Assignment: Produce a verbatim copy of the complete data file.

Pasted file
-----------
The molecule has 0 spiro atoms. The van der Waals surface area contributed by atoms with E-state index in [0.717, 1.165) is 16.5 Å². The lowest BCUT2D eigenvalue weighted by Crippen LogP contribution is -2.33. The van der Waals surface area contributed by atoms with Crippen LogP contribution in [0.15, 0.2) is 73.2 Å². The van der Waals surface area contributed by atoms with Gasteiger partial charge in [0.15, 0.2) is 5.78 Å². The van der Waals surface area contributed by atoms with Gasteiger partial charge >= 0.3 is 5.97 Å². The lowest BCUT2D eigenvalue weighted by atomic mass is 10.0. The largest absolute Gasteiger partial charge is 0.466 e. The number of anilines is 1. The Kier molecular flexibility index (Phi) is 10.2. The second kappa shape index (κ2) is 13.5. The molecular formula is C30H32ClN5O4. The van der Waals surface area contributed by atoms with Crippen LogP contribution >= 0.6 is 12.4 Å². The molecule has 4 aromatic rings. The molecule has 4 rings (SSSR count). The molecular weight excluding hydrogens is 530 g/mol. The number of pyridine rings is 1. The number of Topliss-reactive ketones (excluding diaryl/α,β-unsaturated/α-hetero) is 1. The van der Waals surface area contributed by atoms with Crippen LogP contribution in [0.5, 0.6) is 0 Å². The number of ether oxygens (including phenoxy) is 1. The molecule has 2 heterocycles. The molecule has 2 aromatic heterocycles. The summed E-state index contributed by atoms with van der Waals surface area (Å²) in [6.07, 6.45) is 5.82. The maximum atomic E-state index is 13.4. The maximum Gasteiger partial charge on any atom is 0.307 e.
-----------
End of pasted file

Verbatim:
The molecule has 0 spiro atoms. The van der Waals surface area contributed by atoms with E-state index in [0.717, 1.165) is 16.5 Å². The lowest BCUT2D eigenvalue weighted by Crippen LogP contribution is -2.33. The van der Waals surface area contributed by atoms with Crippen LogP contribution in [0.15, 0.2) is 73.2 Å². The van der Waals surface area contributed by atoms with Gasteiger partial charge in [0.15, 0.2) is 5.78 Å². The van der Waals surface area contributed by atoms with Gasteiger partial charge >= 0.3 is 5.97 Å². The lowest BCUT2D eigenvalue weighted by atomic mass is 10.0. The largest absolute Gasteiger partial charge is 0.466 e. The number of anilines is 1. The Kier molecular flexibility index (Phi) is 10.2. The second kappa shape index (κ2) is 13.5. The molecular formula is C30H32ClN5O4. The van der Waals surface area contributed by atoms with Crippen LogP contribution >= 0.6 is 12.4 Å². The molecule has 4 aromatic rings. The molecule has 4 rings (SSSR count). The molecular weight excluding hydrogens is 530 g/mol. The number of pyridine rings is 1. The number of Topliss-reactive ketones (excluding diaryl/α,β-unsaturated/α-hetero) is 1. The van der Waals surface area contributed by atoms with Crippen LogP contribution in [0.5, 0.6) is 0 Å². The number of ether oxygens (including phenoxy) is 1. The molecule has 2 heterocycles. The molecule has 2 aromatic heterocycles. The summed E-state index contributed by atoms with van der Waals surface area (Å²) in [6.07, 6.45) is 5.82. The maximum atomic E-state index is 13.4. The maximum Gasteiger partial charge on any atom is 0.307 e.